SPRINGFIELD (AP) – The issue of gun permits surfaced briefly in the Illinois governor’s race, when a candidate claimed the Illinois State Police had a backlog of 75,000 gun owner’s ID applications under Gov. Pat Quinn, forcing hunters to miss entire hunting seasons.
The real number isn’t that high – just 49,000, according to state police. But those numbers belie a bigger headache awaiting the state’s bureaucracy now that lawmakers have set in motion a process to facilitate the carrying of concealed weapons in public, as mandated by a federal court order.
Whereas a few years ago, 1.2 million Illinoisans held Firearm Owners Identification cards, the number has jumped to 1.6 million, state police spokeswoman Monique Bond said. Soon after the court decreed in December that Illinois couldn’t ban public carry anymore, demand for FOID cards jumped precipitously. In January alone, Bond reported, there were 61,000 FOID applications, nearly double the 31,000 in January 2012.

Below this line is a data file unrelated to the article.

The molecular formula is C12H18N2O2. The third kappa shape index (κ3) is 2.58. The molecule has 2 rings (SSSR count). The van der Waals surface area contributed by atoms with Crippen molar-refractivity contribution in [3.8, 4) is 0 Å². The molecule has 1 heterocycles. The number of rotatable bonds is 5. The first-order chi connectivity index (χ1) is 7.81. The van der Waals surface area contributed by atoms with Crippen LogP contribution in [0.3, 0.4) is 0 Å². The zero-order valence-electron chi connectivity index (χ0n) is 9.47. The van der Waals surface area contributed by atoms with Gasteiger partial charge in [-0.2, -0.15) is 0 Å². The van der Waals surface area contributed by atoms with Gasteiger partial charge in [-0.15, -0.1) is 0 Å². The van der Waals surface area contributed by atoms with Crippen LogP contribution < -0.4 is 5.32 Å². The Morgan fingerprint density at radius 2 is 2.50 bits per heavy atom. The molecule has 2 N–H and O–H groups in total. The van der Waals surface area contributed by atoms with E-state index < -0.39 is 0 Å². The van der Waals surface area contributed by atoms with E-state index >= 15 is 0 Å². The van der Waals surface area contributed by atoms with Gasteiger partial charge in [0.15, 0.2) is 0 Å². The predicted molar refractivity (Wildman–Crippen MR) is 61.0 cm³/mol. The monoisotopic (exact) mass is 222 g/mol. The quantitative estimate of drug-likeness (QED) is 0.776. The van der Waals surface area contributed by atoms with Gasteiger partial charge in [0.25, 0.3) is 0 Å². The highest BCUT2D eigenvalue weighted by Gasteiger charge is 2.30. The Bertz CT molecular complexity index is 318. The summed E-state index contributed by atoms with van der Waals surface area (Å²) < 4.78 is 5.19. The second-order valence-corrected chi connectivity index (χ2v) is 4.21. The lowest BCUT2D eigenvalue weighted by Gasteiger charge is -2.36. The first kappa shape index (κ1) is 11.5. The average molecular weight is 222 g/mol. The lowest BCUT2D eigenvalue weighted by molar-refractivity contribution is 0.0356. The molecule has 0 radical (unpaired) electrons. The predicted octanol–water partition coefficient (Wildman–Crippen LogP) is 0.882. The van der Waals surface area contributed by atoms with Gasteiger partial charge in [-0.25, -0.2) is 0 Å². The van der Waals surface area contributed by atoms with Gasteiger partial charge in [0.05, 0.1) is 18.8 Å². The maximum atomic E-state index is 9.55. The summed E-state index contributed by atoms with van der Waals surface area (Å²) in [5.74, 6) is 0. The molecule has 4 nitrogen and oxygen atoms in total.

Once the state’s new concealed-carry law is fully in place, state police officials expect 400,000 applications in the first year for the $150 “carry” permits, a number on top of the 49,000 waiting for a $10 FOID which gives them permission to own a gun.
Guns rights advocates say the numbers prove that the demand is high and broad-based across the nation.
“People say it’s the same ‘gun guys’ buying more guns,” said Todd Vandermyde, the National Rifle Association’s lobbyist in Illinois. “FOID proves that it’s just the opposite.”
How well the state deals with the demand for firearms under the new law depends on a complicated process approved by lawmakers and now being put into place.
Under the new law, those wanting to tote a gun still need the traditional Firearm Owners Identification card – a permit unique among states which allows possession of guns in the home or outside only for hunting, sports shooting or other special purposes. Then, to get a carry permit, 16 hours of training is necessary.
Before anyone can carry a gun, the state police must write rules governing the practice, which must be approved by a bipartisan group of lawmakers. But the first of those regulations – those governing the qualifying of instructors to teach gun-carry rules – were written on an “emergency” basis and don’t need the approval of the group, called the Joint Committee on Administrative Rules.